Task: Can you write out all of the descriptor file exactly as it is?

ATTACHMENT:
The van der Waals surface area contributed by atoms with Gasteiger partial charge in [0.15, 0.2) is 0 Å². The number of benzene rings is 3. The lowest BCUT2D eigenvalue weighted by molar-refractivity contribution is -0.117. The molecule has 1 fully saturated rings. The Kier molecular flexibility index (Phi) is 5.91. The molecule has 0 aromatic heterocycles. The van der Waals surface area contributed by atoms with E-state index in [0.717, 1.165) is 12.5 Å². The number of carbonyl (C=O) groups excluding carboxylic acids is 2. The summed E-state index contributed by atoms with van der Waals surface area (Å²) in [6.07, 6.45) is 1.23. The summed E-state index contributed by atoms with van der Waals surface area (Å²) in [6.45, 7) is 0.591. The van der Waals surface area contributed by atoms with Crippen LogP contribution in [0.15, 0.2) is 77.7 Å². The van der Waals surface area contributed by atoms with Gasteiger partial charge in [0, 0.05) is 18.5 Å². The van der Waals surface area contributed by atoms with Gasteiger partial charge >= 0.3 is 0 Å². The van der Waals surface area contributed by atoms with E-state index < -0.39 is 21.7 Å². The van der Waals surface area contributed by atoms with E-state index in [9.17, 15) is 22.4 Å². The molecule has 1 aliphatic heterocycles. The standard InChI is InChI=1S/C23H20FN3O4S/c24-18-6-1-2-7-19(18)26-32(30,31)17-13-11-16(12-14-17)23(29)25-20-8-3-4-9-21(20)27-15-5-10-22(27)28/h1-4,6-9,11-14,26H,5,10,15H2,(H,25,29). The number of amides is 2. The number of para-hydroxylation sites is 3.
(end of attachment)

The van der Waals surface area contributed by atoms with Gasteiger partial charge in [0.15, 0.2) is 0 Å². The number of benzene rings is 3. The lowest BCUT2D eigenvalue weighted by molar-refractivity contribution is -0.117. The molecule has 1 fully saturated rings. The Kier molecular flexibility index (Phi) is 5.91. The molecule has 0 aromatic heterocycles. The van der Waals surface area contributed by atoms with E-state index in [0.717, 1.165) is 12.5 Å². The number of carbonyl (C=O) groups excluding carboxylic acids is 2. The summed E-state index contributed by atoms with van der Waals surface area (Å²) in [6.07, 6.45) is 1.23. The summed E-state index contributed by atoms with van der Waals surface area (Å²) in [6.45, 7) is 0.591. The van der Waals surface area contributed by atoms with Crippen LogP contribution in [0.15, 0.2) is 77.7 Å². The van der Waals surface area contributed by atoms with Gasteiger partial charge in [0, 0.05) is 18.5 Å². The van der Waals surface area contributed by atoms with Gasteiger partial charge >= 0.3 is 0 Å². The van der Waals surface area contributed by atoms with E-state index < -0.39 is 21.7 Å². The van der Waals surface area contributed by atoms with E-state index in [9.17, 15) is 22.4 Å². The molecule has 1 aliphatic heterocycles. The standard InChI is InChI=1S/C23H20FN3O4S/c24-18-6-1-2-7-19(18)26-32(30,31)17-13-11-16(12-14-17)23(29)25-20-8-3-4-9-21(20)27-15-5-10-22(27)28/h1-4,6-9,11-14,26H,5,10,15H2,(H,25,29). The number of amides is 2. The number of para-hydroxylation sites is 3.